On the topic of crunch, we try very hard to avoid crunch here at the office. To the extent where you can call it something like crunch here at Bellevue, it’s not the kind of crunch people are used to in this industry- just don’t do that. During my time in the video game industry, I’m a firm believer that crunch doesn’t actually work. Studies have been made on crunch where eventually, you’re going to be less productive than when you’d work a 40-hour week because you’re stretched too thin.

I think it’s really important to be realistic with work estimates and your commitments. In the industry, there are targets, estimate, and commitments, and this is something that can get confused by people. Targets are when it would be a great time to have something in development, and commitments are the hard dates where something needs to be finished. What I don’t want people doing is making estimates fit within that target because that’s what the boss says. The estimates should be an honest representation of how much time it will take to do the work.

One of the important steps I take to avoid crunch is to be clear on what the dates are and what’s attainable. I don’t want people committing to a target and making the estimates fit because that doesn’t necessarily mean that amount of work that needs to be done will fit in that time.

As the manager in the Bellevue office, what kind of environment do you strive to cultivate for your employees and how they progress in their careers?

I think one of the most important things is that I want people to have the chance to feel like they are developing their capacity- their ability to be professional and contribute to the industry. I really want people to have the opportunity to learn, do, and stretch. If I create that environment for everyone, I can support people who are tackling new challenges.

Of course, we need to pay attention to what we need to deliver for the company, but to me, that’s the manager’s responsibility to find the right connection between what an employee needs from their career and what the company needs for its deliverables. You need to find that balance if you’re going to be a successful manager. If you can’t find that connection, you’re only going to find temporary success- you’ll only end up failing to meet business goals or consistently churning people out.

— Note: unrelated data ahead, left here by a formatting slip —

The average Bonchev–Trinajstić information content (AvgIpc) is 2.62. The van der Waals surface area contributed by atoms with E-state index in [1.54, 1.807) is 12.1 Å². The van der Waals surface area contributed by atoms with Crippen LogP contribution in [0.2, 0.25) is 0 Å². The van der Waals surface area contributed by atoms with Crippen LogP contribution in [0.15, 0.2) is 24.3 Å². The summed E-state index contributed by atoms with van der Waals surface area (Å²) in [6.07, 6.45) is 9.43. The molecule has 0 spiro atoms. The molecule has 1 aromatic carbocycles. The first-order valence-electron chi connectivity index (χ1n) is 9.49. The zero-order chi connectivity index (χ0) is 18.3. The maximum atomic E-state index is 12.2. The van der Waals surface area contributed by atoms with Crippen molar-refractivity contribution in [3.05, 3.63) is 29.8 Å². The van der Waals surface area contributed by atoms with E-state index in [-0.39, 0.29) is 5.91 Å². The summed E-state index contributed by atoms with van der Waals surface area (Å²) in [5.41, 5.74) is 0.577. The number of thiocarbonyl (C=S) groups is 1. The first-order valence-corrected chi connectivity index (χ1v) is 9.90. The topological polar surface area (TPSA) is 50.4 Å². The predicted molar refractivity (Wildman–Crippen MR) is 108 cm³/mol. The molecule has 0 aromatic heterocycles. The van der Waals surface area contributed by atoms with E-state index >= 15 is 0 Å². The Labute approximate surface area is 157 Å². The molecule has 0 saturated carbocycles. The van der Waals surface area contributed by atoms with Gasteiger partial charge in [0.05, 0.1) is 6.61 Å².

Could you give me an example of how you develop people’s careers at Wargaming Bellevue?

It depends on where people are in their careers when they come in. When we have people that are fresh out of coding school, for them, it’s giving them an opportunity to write and develop code so that they can test their knowledge practically in a professional environment. We give them a space where they learn to function in a team that utilizes Scrum and Sprints that is delivering on a schedule- giving them the fundamentals they need to be successful in the future.

For people who are more experienced, we give them a chance to do something different than what they’re used to like learning a new technology, a new computer language, or something that interests them. One thing that I’ve found is that learning different programming languages gives you a different perspective on how to assemble code and how to design things. We also offer people a chance to take leadership roles as a technical lead or a manager. I’m happy to help coach people in learning those areas, and we have a lot of senior-level folks around here that can help do that as well.

When you get further up in your career, it’s about being able to find bigger challenges for those people and areas where you can support them in having the ability to have a broader scope of influence across the entire company.

What do you think makes the Bellevue office special?

I believe what sets us apart from other companies in Bellevue is the opportunity to grow into the career you want. We have interviewed people from all these companies around the area, and one of the things that often comes up is that people are looking to leave those bigger companies because they’re compartmentalized so much into what they can do. At Wargaming Bellevue, we can offer to break people out of that compartmentalization and have a chance to grow.

What’s the future of the Bellevue studio?

I think when the Bellevue team went through the transition about four months ago and changed focus from Platform to Game Development, it shows me that Wargaming’s leadership believes in what we’re doing here. If the company didn’t care about having an office in Bellevue, they could have easily closed down the studio or replace the team, but that’s not what happened. The company was very deliberate in saying we want this office, and we believe in the people in Bellevue because of the work they’ve done. There was a fair amount of effort to invest in a group of people that were doing one thing and transitioning them into doing something else that the company needed to be done. It just shows me that we are really invested in the people here. I have a great deal of confidence that the company has a strong interest in this studio.